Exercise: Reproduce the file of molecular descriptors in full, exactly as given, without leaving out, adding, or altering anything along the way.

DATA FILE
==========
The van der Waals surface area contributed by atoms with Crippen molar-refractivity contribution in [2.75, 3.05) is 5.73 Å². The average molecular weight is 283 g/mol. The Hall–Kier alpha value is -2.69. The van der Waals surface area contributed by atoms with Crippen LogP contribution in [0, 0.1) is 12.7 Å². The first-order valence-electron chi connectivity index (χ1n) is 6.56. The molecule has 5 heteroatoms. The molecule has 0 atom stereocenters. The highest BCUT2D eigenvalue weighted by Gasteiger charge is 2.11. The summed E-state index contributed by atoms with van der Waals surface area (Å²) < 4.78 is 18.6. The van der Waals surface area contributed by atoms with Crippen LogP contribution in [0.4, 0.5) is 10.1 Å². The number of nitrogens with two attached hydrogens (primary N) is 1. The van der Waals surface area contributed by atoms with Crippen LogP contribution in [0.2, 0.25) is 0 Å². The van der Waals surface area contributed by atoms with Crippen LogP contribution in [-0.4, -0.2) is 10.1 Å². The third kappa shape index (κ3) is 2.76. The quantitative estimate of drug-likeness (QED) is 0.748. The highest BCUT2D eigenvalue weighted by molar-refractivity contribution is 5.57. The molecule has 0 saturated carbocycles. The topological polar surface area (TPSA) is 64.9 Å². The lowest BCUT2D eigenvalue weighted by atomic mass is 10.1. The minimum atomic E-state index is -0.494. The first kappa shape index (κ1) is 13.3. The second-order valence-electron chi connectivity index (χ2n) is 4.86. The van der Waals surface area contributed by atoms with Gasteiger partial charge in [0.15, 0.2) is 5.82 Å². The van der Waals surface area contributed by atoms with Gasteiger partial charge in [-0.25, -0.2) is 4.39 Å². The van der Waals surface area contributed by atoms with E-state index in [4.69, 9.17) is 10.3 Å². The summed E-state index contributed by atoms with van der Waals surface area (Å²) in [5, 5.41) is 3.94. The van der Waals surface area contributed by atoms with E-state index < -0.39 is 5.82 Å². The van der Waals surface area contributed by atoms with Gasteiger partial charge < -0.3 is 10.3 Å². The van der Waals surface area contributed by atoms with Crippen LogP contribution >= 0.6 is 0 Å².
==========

The van der Waals surface area contributed by atoms with Crippen molar-refractivity contribution in [2.75, 3.05) is 5.73 Å². The average molecular weight is 283 g/mol. The Hall–Kier alpha value is -2.69. The van der Waals surface area contributed by atoms with Crippen LogP contribution in [0, 0.1) is 12.7 Å². The first-order valence-electron chi connectivity index (χ1n) is 6.56. The molecule has 5 heteroatoms. The molecule has 0 atom stereocenters. The highest BCUT2D eigenvalue weighted by Gasteiger charge is 2.11. The summed E-state index contributed by atoms with van der Waals surface area (Å²) < 4.78 is 18.6. The van der Waals surface area contributed by atoms with Crippen LogP contribution in [0.4, 0.5) is 10.1 Å². The number of nitrogens with two attached hydrogens (primary N) is 1. The van der Waals surface area contributed by atoms with Crippen LogP contribution in [0.2, 0.25) is 0 Å². The van der Waals surface area contributed by atoms with Crippen LogP contribution in [-0.4, -0.2) is 10.1 Å². The third kappa shape index (κ3) is 2.76. The quantitative estimate of drug-likeness (QED) is 0.748. The highest BCUT2D eigenvalue weighted by molar-refractivity contribution is 5.57. The molecule has 0 saturated carbocycles. The topological polar surface area (TPSA) is 64.9 Å². The lowest BCUT2D eigenvalue weighted by atomic mass is 10.1. The minimum atomic E-state index is -0.494. The first kappa shape index (κ1) is 13.3. The second-order valence-electron chi connectivity index (χ2n) is 4.86. The van der Waals surface area contributed by atoms with Gasteiger partial charge in [0.15, 0.2) is 5.82 Å². The van der Waals surface area contributed by atoms with Gasteiger partial charge in [-0.25, -0.2) is 4.39 Å². The van der Waals surface area contributed by atoms with E-state index in [4.69, 9.17) is 10.3 Å². The summed E-state index contributed by atoms with van der Waals surface area (Å²) in [5, 5.41) is 3.94. The van der Waals surface area contributed by atoms with E-state index < -0.39 is 5.82 Å². The van der Waals surface area contributed by atoms with Gasteiger partial charge < -0.3 is 10.3 Å². The van der Waals surface area contributed by atoms with Crippen LogP contribution >= 0.6 is 0 Å².